Friday, 7 March 2014



My Blog posts are a bit like buses at the moment. Nothing for a while then several all at once :)
I thought it was time to share some of the stories behind the larger pieces I was completing at the beginning of the year. First up is "Scathach". The original is currently available at the wonderful Gallery Q in Dundee until the 15th March.

Scathach is the legendary Scottish Warrior Woman. What I like most about Celtic/Scottish and Nordic Myth is the sense of "reality" about the subjects- One can imagine them as real people with interesting back stories and although they are steeped with supernatural and otherwordly elements there is much to relate to and these myths draw me back time again, often putting a twist on the subject which reflects their humanity.
So Scathach was said to be the daughter of a Pharaoh and skilled in ancient knowledge, battle strategy and martial arts, she must have been widely traveled and highly regarded at a young age. Together with her sister Aife she set up a school for warriors in Ireland. It was peculiar in that the male warriors could only be taught by female teachers and I'm wondering if the subtle effectiveness of the martial arts teachings were part of this, the ying and the yang. The famous Scottish battle cry was said to be a trademark of Scathach herself and linked to ancient martial arts.
The sisters eventually settled in Scotland and have strong links with the Isle of Skye where the resided. They led many great battles when they were not bickering amongst themselves or fighting duals, for the sisters were also great rivals with Aife constantly feeling she was in the shadow of her elder sister. I guess she had a lot to live up to as "Scathach" was reported to have given her name to "Scotland" itself. Supernatural elements are associated with both sisters and in Scottish Myth there is reported to be a "Land of the Giant Women" in the underworld or land of the Fae/Sith Folk. These deities had great power to shape the land and control the seasons and destiny- both sisters were said to consult with and serve these deities in exchange for superhuman powers. Scathach was able to roam the country in the guise of a giant, covering vast areas of ground with one stride.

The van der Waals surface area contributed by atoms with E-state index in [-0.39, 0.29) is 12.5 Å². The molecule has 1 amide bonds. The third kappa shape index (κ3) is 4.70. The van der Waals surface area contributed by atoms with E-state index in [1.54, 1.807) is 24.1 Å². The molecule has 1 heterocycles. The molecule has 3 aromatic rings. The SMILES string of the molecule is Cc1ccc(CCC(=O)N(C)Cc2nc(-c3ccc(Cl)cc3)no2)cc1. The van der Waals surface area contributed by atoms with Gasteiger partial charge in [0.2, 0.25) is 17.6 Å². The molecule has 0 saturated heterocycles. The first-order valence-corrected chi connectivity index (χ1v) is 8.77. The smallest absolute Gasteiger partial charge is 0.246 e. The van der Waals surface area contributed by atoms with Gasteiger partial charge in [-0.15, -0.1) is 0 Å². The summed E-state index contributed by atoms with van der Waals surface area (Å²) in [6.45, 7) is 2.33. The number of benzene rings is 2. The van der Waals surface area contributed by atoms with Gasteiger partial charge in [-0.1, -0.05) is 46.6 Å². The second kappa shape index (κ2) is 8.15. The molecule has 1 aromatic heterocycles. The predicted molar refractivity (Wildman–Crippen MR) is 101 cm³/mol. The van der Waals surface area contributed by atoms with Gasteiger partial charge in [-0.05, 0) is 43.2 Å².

My painting was inspired by the thought of what she might be like as a regular "human"- what she might be thinking in her "downtime". I imagined that she might be drawn to cats and the region of Caithness (Cait-Ness, The Kingdom of the Cat) with her Egyptian roots so I was inspired to include Keiss Castle as a nod to the area- It is a loose interpretation as the castle is set on the rugged landscape of the cliffs and I think it is one of our most spectacular historic sites.Her traveling companion I imagined to be tamed wildcat with a hint of Sith-Cait- Both Scathach and her feline companion are wearing Scarab Beetles for protection. I have also included a little personal touch in the painting with the rings she is wearing, both are from my own jewellery box- A silver and coral ring from Cairo and a plain Celtic band. I think her roots were the most fascinating part of her story and mysterious past. I hope you like my interpretation.                       

"Scathach" by Anita Inverarity- Ink on Illustration Board (Framed)


  1. Our black cat's full name is Cait Sith, which we have always thought meant Fairy Cat. Sadly (?) he now thumps around and is huge like the Kellas Cat, not at all fairly like;

  2. Haha- I love that :) Yes the Cait Sith were supposed to be Fae/Supernatural but also described as big & black with a white dot on their chest. So I think your Cait Sith sounds spot on lol.